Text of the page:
I was having a discussion with Carl (a good friend) the other day about his plans for this year. He told me that lately he’s been feeling pretty down and he described to me the cycle of uselessness that he was trapped in.
You’ve got a lot of spare time on your hands (or so it seems). So what do you do? You make commitments. You join clubs, volunteer, try new hobbies.
2. Still useless
Despite all your new commitments, you still feel like you’re not making a difference. You still feel like you could give more, that you could try harder. You feel like you haven’t reached your full potential.
3. More and more
You take on more commitments in the hope that you’ll begin to feel remotely useful again. Pretty soon you crack and you give in. Your feelings of worthlessness are exacerbated and you end up breaking all your commitments because you just can’t find the time. Go back to point 1.
The truth is, human beings weren’t really designed to be involved in a million different activities. We work best when we focus on just a few things. Very often we’ll get good at those things and we’ll feel fulfilled. Carl decided that this year he’s going to focus on his work and his studies. He feels better already. He feels like he is making steady progress. He no longer has to slice his time between a million different commitments (and not be fully effective in any of them). He can focus on his work when he’s at work and his studies when he’s at home. When he takes a break he doesn’t feel guilty because he can see visible signs that he is making progress in both these areas and therefore a break is deserved.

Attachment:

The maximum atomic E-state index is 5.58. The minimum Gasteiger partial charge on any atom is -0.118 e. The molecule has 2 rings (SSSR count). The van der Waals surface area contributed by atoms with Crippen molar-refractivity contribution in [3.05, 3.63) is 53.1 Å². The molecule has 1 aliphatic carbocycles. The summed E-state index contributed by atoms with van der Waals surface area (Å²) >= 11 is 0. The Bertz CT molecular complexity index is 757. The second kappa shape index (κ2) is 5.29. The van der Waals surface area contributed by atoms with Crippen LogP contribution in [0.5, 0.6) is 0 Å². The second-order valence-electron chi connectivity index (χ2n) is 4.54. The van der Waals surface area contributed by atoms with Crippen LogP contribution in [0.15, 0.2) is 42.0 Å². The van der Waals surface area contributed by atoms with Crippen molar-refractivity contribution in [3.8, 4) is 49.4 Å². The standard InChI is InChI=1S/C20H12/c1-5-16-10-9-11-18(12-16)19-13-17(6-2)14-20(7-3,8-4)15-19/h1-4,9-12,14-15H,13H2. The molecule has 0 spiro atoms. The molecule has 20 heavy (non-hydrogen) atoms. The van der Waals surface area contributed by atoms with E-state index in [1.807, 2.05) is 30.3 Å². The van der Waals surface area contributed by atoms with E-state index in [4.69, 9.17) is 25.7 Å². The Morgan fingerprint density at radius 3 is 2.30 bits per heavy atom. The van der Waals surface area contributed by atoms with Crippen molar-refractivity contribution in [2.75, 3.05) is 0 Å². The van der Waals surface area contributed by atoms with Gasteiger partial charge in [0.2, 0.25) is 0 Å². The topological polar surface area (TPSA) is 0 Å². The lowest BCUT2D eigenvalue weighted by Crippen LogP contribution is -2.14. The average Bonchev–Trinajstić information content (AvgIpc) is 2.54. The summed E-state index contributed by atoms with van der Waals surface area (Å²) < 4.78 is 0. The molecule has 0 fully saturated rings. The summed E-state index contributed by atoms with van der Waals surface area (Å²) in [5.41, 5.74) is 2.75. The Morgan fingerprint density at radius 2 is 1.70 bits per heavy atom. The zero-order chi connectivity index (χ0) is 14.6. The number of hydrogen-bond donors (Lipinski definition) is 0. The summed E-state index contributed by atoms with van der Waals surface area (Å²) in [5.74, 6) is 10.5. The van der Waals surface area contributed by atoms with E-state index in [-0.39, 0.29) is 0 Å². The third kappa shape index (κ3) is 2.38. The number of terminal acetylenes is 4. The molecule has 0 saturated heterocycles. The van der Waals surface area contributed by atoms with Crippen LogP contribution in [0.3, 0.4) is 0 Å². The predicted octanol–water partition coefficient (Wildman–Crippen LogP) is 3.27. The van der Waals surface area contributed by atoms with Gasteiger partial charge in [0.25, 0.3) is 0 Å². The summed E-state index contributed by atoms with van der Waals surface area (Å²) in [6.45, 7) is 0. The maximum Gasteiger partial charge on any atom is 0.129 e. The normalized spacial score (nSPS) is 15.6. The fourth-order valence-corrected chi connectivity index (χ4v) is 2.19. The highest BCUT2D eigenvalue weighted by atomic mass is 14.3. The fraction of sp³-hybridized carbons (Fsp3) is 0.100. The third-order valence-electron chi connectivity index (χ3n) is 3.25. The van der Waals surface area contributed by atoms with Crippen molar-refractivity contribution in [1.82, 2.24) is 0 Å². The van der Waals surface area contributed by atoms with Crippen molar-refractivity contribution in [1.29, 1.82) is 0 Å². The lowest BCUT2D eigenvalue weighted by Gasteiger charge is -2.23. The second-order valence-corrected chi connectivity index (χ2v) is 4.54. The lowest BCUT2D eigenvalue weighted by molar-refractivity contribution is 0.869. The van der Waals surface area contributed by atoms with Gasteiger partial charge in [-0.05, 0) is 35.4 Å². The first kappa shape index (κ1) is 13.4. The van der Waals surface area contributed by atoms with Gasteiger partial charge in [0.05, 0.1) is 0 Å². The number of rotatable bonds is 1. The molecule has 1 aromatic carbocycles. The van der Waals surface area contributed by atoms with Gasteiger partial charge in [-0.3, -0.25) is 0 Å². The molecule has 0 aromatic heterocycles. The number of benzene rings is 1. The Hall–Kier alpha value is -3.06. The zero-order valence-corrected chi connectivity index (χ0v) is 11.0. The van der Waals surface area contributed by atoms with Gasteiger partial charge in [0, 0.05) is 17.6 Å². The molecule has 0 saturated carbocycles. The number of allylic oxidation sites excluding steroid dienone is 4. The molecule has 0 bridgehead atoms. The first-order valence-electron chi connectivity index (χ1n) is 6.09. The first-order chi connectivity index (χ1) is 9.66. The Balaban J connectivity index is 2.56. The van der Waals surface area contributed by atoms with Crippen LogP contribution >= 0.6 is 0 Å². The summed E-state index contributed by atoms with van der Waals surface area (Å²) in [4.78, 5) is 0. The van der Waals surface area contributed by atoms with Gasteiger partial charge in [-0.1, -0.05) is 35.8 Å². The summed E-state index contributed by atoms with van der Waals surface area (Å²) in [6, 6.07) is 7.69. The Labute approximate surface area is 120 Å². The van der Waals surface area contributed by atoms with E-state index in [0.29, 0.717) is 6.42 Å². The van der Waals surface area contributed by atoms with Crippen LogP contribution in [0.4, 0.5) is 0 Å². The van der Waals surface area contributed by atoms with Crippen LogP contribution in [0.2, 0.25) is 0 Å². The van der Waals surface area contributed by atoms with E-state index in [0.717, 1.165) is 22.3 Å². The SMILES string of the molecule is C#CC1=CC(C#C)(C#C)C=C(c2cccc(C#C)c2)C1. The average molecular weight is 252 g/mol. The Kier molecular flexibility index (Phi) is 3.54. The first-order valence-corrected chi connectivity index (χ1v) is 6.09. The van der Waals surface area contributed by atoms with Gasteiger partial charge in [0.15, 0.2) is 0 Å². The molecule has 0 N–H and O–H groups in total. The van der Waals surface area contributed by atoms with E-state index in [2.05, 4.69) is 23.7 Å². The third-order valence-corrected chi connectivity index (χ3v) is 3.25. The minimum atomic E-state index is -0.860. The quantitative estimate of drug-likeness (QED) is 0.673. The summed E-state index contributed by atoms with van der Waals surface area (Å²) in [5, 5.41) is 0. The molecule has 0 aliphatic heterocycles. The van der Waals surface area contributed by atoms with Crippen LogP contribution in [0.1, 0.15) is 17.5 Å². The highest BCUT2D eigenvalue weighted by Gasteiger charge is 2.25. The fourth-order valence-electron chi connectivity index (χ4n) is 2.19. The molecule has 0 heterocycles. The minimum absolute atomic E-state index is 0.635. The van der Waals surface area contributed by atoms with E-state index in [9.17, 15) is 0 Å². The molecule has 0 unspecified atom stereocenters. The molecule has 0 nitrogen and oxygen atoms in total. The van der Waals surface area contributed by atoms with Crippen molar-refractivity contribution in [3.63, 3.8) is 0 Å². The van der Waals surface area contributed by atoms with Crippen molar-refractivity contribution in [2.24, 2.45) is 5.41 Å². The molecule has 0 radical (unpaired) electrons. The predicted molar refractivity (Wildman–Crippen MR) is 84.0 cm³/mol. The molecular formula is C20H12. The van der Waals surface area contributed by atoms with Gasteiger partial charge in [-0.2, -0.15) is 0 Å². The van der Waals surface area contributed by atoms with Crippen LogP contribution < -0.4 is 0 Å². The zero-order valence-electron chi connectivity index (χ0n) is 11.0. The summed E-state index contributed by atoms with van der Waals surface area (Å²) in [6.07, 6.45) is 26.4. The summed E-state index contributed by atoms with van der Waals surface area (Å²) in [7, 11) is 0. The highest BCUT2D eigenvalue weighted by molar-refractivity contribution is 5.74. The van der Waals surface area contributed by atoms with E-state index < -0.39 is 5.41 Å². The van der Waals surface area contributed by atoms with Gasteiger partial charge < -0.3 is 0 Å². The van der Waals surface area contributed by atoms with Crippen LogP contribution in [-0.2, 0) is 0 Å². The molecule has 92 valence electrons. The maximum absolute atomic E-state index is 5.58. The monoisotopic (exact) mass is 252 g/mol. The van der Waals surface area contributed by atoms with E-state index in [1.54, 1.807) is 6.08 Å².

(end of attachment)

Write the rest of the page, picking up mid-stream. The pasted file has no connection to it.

Don’t fall into the trap of trying to fill your life with ‘useful’ activities. Instead, identify areas that you are either good at already or want to improve. Focus on these areas only. After six months, review. If you’re happy with the levels of proficiency you’ve attained, switch focus and adjust priorities. The only rule is, try to keep focused on one or two things. Don’t clutter your life with needless commitments.
Carl is a consultant for Alexander Forbes. Now that he’s fully focused, he’ll be really good at helping you plan your financial future. Contact him on Twitter here. And yes, this is a shameless plug and no Carl did not ask me to do it.